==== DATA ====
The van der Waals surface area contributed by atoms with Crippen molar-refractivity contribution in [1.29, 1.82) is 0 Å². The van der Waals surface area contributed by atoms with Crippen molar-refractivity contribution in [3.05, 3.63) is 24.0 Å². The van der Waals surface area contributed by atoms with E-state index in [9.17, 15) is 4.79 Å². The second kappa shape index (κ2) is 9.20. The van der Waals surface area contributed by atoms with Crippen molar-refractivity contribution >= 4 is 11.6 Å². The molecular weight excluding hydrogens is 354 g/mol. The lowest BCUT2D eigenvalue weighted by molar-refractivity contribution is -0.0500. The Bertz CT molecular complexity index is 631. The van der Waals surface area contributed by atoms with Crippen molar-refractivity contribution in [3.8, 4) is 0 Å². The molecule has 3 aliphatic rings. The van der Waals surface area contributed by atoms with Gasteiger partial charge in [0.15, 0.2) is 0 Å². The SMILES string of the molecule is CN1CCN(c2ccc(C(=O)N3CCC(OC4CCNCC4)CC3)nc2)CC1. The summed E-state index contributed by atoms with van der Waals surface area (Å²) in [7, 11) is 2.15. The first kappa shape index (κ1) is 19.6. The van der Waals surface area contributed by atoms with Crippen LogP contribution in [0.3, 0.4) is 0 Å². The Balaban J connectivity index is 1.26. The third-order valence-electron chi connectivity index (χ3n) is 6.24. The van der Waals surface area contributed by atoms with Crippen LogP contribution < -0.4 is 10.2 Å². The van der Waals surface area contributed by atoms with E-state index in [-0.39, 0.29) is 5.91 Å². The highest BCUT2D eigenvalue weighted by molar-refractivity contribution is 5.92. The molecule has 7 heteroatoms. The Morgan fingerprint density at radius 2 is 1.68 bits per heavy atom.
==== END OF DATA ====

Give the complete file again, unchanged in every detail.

The van der Waals surface area contributed by atoms with Crippen molar-refractivity contribution in [1.29, 1.82) is 0 Å². The van der Waals surface area contributed by atoms with Crippen molar-refractivity contribution in [3.05, 3.63) is 24.0 Å². The van der Waals surface area contributed by atoms with E-state index in [9.17, 15) is 4.79 Å². The second kappa shape index (κ2) is 9.20. The van der Waals surface area contributed by atoms with Crippen molar-refractivity contribution >= 4 is 11.6 Å². The molecular weight excluding hydrogens is 354 g/mol. The lowest BCUT2D eigenvalue weighted by molar-refractivity contribution is -0.0500. The Bertz CT molecular complexity index is 631. The van der Waals surface area contributed by atoms with Crippen molar-refractivity contribution in [3.8, 4) is 0 Å². The molecule has 3 aliphatic rings. The van der Waals surface area contributed by atoms with Gasteiger partial charge in [0.15, 0.2) is 0 Å². The SMILES string of the molecule is CN1CCN(c2ccc(C(=O)N3CCC(OC4CCNCC4)CC3)nc2)CC1. The summed E-state index contributed by atoms with van der Waals surface area (Å²) in [7, 11) is 2.15. The first kappa shape index (κ1) is 19.6. The van der Waals surface area contributed by atoms with Crippen LogP contribution in [0.3, 0.4) is 0 Å². The Balaban J connectivity index is 1.26. The third-order valence-electron chi connectivity index (χ3n) is 6.24. The van der Waals surface area contributed by atoms with Crippen LogP contribution < -0.4 is 10.2 Å². The van der Waals surface area contributed by atoms with E-state index in [-0.39, 0.29) is 5.91 Å². The highest BCUT2D eigenvalue weighted by molar-refractivity contribution is 5.92. The molecule has 7 heteroatoms. The Morgan fingerprint density at radius 2 is 1.68 bits per heavy atom.